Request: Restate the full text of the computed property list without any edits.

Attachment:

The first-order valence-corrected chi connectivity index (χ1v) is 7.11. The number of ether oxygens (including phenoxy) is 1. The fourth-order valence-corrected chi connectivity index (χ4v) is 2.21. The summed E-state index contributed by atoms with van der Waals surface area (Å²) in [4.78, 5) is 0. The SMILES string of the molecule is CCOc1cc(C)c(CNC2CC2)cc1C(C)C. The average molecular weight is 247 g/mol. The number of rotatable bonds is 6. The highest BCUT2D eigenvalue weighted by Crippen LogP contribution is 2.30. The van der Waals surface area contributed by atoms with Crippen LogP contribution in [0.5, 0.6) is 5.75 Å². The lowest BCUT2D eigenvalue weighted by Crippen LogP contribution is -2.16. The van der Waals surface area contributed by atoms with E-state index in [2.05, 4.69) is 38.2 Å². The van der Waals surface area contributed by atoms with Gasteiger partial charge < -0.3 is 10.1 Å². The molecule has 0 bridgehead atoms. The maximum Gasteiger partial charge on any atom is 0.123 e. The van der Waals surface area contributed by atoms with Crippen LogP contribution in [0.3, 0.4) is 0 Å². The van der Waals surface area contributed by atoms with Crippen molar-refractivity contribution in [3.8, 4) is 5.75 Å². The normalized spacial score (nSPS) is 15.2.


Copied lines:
The first-order valence-corrected chi connectivity index (χ1v) is 7.11. The number of ether oxygens (including phenoxy) is 1. The fourth-order valence-corrected chi connectivity index (χ4v) is 2.21. The summed E-state index contributed by atoms with van der Waals surface area (Å²) in [4.78, 5) is 0. The SMILES string of the molecule is CCOc1cc(C)c(CNC2CC2)cc1C(C)C. The average molecular weight is 247 g/mol. The number of rotatable bonds is 6. The highest BCUT2D eigenvalue weighted by Crippen LogP contribution is 2.30. The van der Waals surface area contributed by atoms with Crippen LogP contribution in [0.5, 0.6) is 5.75 Å². The lowest BCUT2D eigenvalue weighted by Crippen LogP contribution is -2.16. The van der Waals surface area contributed by atoms with E-state index in [2.05, 4.69) is 38.2 Å². The van der Waals surface area contributed by atoms with Gasteiger partial charge < -0.3 is 10.1 Å². The molecule has 0 bridgehead atoms. The maximum Gasteiger partial charge on any atom is 0.123 e. The van der Waals surface area contributed by atoms with Crippen LogP contribution in [0.3, 0.4) is 0 Å². The van der Waals surface area contributed by atoms with Crippen molar-refractivity contribution in [3.8, 4) is 5.75 Å². The normalized spacial score (nSPS) is 15.2.